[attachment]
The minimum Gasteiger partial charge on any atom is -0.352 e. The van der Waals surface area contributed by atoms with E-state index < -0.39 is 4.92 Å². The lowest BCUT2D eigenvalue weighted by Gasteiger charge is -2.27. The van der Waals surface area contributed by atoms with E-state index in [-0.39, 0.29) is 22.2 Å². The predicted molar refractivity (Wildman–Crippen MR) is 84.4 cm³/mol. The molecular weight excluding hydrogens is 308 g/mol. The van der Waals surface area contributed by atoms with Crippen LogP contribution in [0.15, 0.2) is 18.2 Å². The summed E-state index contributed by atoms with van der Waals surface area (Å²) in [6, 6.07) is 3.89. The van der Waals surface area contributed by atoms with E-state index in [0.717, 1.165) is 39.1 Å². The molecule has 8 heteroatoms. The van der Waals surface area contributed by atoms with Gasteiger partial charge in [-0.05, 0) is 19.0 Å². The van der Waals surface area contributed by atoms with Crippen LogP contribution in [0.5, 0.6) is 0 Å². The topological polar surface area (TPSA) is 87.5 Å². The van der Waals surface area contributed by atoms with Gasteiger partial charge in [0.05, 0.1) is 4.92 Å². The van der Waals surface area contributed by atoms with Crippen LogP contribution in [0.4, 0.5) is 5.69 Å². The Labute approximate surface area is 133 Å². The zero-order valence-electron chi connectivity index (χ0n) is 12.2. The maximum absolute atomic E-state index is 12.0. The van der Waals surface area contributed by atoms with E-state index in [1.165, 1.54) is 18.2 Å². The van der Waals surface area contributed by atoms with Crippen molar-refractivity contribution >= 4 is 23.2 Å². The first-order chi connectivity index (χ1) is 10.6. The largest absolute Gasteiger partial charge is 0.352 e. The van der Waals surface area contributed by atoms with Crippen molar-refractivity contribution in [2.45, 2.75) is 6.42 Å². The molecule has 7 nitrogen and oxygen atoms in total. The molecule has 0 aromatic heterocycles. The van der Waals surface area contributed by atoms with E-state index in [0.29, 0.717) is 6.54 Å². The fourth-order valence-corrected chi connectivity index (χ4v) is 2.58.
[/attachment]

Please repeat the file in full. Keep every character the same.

The minimum Gasteiger partial charge on any atom is -0.352 e. The van der Waals surface area contributed by atoms with E-state index < -0.39 is 4.92 Å². The lowest BCUT2D eigenvalue weighted by Gasteiger charge is -2.27. The van der Waals surface area contributed by atoms with E-state index in [-0.39, 0.29) is 22.2 Å². The predicted molar refractivity (Wildman–Crippen MR) is 84.4 cm³/mol. The molecular weight excluding hydrogens is 308 g/mol. The van der Waals surface area contributed by atoms with Crippen LogP contribution in [0.15, 0.2) is 18.2 Å². The summed E-state index contributed by atoms with van der Waals surface area (Å²) in [6, 6.07) is 3.89. The van der Waals surface area contributed by atoms with E-state index in [0.717, 1.165) is 39.1 Å². The molecule has 8 heteroatoms. The van der Waals surface area contributed by atoms with Gasteiger partial charge in [-0.05, 0) is 19.0 Å². The van der Waals surface area contributed by atoms with Crippen LogP contribution in [0.5, 0.6) is 0 Å². The topological polar surface area (TPSA) is 87.5 Å². The van der Waals surface area contributed by atoms with Gasteiger partial charge in [0.05, 0.1) is 4.92 Å². The van der Waals surface area contributed by atoms with Crippen LogP contribution in [0.4, 0.5) is 5.69 Å². The Labute approximate surface area is 133 Å². The zero-order valence-electron chi connectivity index (χ0n) is 12.2. The maximum absolute atomic E-state index is 12.0. The van der Waals surface area contributed by atoms with E-state index in [1.165, 1.54) is 18.2 Å². The van der Waals surface area contributed by atoms with Crippen molar-refractivity contribution >= 4 is 23.2 Å². The first-order chi connectivity index (χ1) is 10.6. The largest absolute Gasteiger partial charge is 0.352 e. The van der Waals surface area contributed by atoms with Crippen molar-refractivity contribution in [2.45, 2.75) is 6.42 Å². The molecule has 7 nitrogen and oxygen atoms in total. The molecule has 0 aromatic heterocycles. The van der Waals surface area contributed by atoms with E-state index in [0.29, 0.717) is 6.54 Å². The fourth-order valence-corrected chi connectivity index (χ4v) is 2.58.